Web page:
We’ve added more than 300 images to the Wikimedia Commons to make our records more accessible to researchers and to encourage knowledge creation. We’re planning to upload images from two more collections in the next few weeks, bringing the total to more than 1,750 images.
Explore these initiatives by checking out the Archives of Ontario’s GLAM Wiki page.
Toronto Branch Presents Great Moments in Genealogy

Join us on Monday, November 23rd at 7:30 pm for our Branch meeting.  In keeping with tradition, a number of Toronto Branch members will be sharing “great moments” in their family history research in a series of short presentations. This year because of the global pandemic we have reached out to our more distant members to share their great moments. It should be a blockbuster of an evening! Here are the speakers and topics so far:
  • Goodwillie’s Home: Ann Brown
  • My Scandalous Brick Wall: Beth Adams
  • Timelines Reveal Relationships: Janice Nickerson
  • Johnny, We Hardly Knew You: Carol Ufford
  • The Surgeon of Montreal: Dawn Kelly
  • Lord Love (Luv?) a Librarian!: Heather Iannou
  • The Wrong Father: Georgie Kennedy
  • Random Acts of Genealogy Kindness: Cathy Quinn McNamara
  • Barking Up the Wrong Tree? Camerons or McPhees?: Margaret Kipp
Click here to register in advance for the meeting.
Gathering Traditions
Rick Voight, Vivid-Pix
At Vivid-Pix we understand that the holidays are not going to be the same this yearwith families and friends unable to get together or share holiday traditions physically due to social distancing guidelines and travel quarantine restrictions.
Vivid-Pix has an answer to help stay connectedhold these events virtually and create time capsules with Vivid-Pix’s “Gathering Traditions,” easy-to-implement tutorials at: to relive past holiday gatherings and for future reminiscing.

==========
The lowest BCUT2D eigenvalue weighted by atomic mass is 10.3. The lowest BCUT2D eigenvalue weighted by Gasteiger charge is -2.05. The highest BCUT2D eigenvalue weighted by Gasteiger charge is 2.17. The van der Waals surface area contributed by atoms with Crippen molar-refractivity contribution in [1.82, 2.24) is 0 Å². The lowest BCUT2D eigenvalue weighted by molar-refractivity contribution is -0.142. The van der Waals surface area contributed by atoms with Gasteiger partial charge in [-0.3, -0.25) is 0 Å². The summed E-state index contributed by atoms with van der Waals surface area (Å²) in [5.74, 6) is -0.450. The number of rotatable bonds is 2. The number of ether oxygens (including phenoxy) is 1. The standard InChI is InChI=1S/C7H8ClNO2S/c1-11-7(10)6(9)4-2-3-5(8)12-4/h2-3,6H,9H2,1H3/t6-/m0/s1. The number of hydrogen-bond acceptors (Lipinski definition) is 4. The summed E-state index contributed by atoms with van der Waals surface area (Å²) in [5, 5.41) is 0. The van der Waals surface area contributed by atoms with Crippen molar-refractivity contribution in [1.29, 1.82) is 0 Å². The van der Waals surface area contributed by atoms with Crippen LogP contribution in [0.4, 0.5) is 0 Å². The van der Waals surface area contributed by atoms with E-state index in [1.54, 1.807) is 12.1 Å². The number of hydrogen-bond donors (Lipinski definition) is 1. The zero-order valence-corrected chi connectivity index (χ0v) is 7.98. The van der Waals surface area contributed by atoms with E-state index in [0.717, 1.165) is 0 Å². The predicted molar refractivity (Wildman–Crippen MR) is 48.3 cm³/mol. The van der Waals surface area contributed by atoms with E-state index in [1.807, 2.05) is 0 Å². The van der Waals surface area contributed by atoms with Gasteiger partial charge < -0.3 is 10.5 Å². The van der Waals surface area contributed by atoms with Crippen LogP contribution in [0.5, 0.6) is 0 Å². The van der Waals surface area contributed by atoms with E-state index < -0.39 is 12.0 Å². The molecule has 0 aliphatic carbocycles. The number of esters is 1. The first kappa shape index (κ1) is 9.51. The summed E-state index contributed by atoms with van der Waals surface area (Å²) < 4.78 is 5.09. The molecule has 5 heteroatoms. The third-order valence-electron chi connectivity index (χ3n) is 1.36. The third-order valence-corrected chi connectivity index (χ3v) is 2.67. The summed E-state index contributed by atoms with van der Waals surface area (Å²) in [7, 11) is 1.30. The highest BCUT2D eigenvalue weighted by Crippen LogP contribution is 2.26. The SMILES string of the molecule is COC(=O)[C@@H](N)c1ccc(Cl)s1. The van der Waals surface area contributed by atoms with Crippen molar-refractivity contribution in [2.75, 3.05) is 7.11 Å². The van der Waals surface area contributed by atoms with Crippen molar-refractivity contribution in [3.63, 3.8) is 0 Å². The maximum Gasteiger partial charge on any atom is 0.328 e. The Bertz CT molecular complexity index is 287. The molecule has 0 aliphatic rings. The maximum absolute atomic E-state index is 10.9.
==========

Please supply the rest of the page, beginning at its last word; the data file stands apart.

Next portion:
Vivid-Pix is partnering with Kenyatta D. BerryReunions MagazineDearMYRTLE, and Cousin Russ to provide free, valuable how-to information.  “These tools will help families during the holidays and create time capsules for past and future connectedness,” said Rick Voight, CEO, Vivid-Pix. “By working with reunion and genealogy experts, this education series can be used for virtual reunions and gatherings, as well as creating genealogy interviews and capturing traditions to hand down to future generations.”
Wellington County Branch Presentation
Julia Loncke, Publicity Coordinator, Wellington County Branch

Please note this meeting is online via ZOOM.  Click on the link below to register.  You will receive an email confirmation with details.
Land Registry Office Closure Update

This week's update for Ontario Records includes:
  • Residual records have been picked up this week in the following areas:  Essex (Windsor), Timiskaming (Haileybury), Haldimand (Cayuga), Wentworth (Hamilton), Grey (Owen Sound), Renfrew (Pembroke).
We received two questions this week from members regarding using the OnLand system, and they were answered as follows by Cat Bufalino at the Ministry.
  1. I cannot seem to order a document that I want, I get confused trying to find the right prefix.  What am I doing wrong?
    Once you have the instrument number from the abstract index, you need to find the proper prefix.  Search the county prefix list, locate the township and the years, select the correct prefix.  When entering your information, include the prefix followed immediately by the instrument number.  Do not include any suffix.  So, for instrument 4789c in Port Arthur, Thunder Bay - the entry would be PAC4789 - PAC being the prefix from the prefix list for Thunder Bay.
  2. Has everything been digitized from the land registry offices and can I access it all via OnLand?